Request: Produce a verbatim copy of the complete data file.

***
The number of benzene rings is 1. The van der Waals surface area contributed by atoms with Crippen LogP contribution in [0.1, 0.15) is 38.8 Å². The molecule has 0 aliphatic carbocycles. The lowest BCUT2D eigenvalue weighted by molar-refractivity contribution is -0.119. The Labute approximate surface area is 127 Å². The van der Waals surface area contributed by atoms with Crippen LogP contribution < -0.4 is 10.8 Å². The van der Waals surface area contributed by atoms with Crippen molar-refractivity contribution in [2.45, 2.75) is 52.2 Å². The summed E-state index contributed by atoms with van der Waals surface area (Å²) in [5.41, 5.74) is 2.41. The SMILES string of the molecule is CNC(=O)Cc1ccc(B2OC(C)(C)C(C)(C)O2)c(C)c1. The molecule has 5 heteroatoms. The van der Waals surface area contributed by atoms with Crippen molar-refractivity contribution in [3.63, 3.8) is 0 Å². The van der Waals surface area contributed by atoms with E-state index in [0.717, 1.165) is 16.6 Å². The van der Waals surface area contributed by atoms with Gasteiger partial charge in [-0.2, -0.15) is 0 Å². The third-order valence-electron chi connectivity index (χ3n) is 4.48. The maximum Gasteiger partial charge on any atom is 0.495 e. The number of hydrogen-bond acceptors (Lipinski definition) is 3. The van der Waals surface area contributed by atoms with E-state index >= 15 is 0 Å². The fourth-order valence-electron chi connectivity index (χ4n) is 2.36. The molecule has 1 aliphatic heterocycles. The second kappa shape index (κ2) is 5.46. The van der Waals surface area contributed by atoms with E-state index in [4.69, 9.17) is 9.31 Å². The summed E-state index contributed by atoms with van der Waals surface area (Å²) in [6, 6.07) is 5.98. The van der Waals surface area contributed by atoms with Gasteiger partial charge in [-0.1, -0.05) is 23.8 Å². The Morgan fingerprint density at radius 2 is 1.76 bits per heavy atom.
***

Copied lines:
The number of benzene rings is 1. The van der Waals surface area contributed by atoms with Crippen LogP contribution in [0.1, 0.15) is 38.8 Å². The molecule has 0 aliphatic carbocycles. The lowest BCUT2D eigenvalue weighted by molar-refractivity contribution is -0.119. The Labute approximate surface area is 127 Å². The van der Waals surface area contributed by atoms with Crippen LogP contribution < -0.4 is 10.8 Å². The van der Waals surface area contributed by atoms with Crippen molar-refractivity contribution in [2.45, 2.75) is 52.2 Å². The summed E-state index contributed by atoms with van der Waals surface area (Å²) in [5.41, 5.74) is 2.41. The SMILES string of the molecule is CNC(=O)Cc1ccc(B2OC(C)(C)C(C)(C)O2)c(C)c1. The molecule has 5 heteroatoms. The van der Waals surface area contributed by atoms with Crippen molar-refractivity contribution in [3.63, 3.8) is 0 Å². The van der Waals surface area contributed by atoms with E-state index in [0.717, 1.165) is 16.6 Å². The van der Waals surface area contributed by atoms with Gasteiger partial charge in [-0.2, -0.15) is 0 Å². The third-order valence-electron chi connectivity index (χ3n) is 4.48. The maximum Gasteiger partial charge on any atom is 0.495 e. The number of hydrogen-bond acceptors (Lipinski definition) is 3. The van der Waals surface area contributed by atoms with E-state index >= 15 is 0 Å². The fourth-order valence-electron chi connectivity index (χ4n) is 2.36. The molecule has 1 aliphatic heterocycles. The second kappa shape index (κ2) is 5.46. The van der Waals surface area contributed by atoms with E-state index in [4.69, 9.17) is 9.31 Å². The summed E-state index contributed by atoms with van der Waals surface area (Å²) in [6, 6.07) is 5.98. The van der Waals surface area contributed by atoms with Gasteiger partial charge in [-0.1, -0.05) is 23.8 Å². The Morgan fingerprint density at radius 2 is 1.76 bits per heavy atom.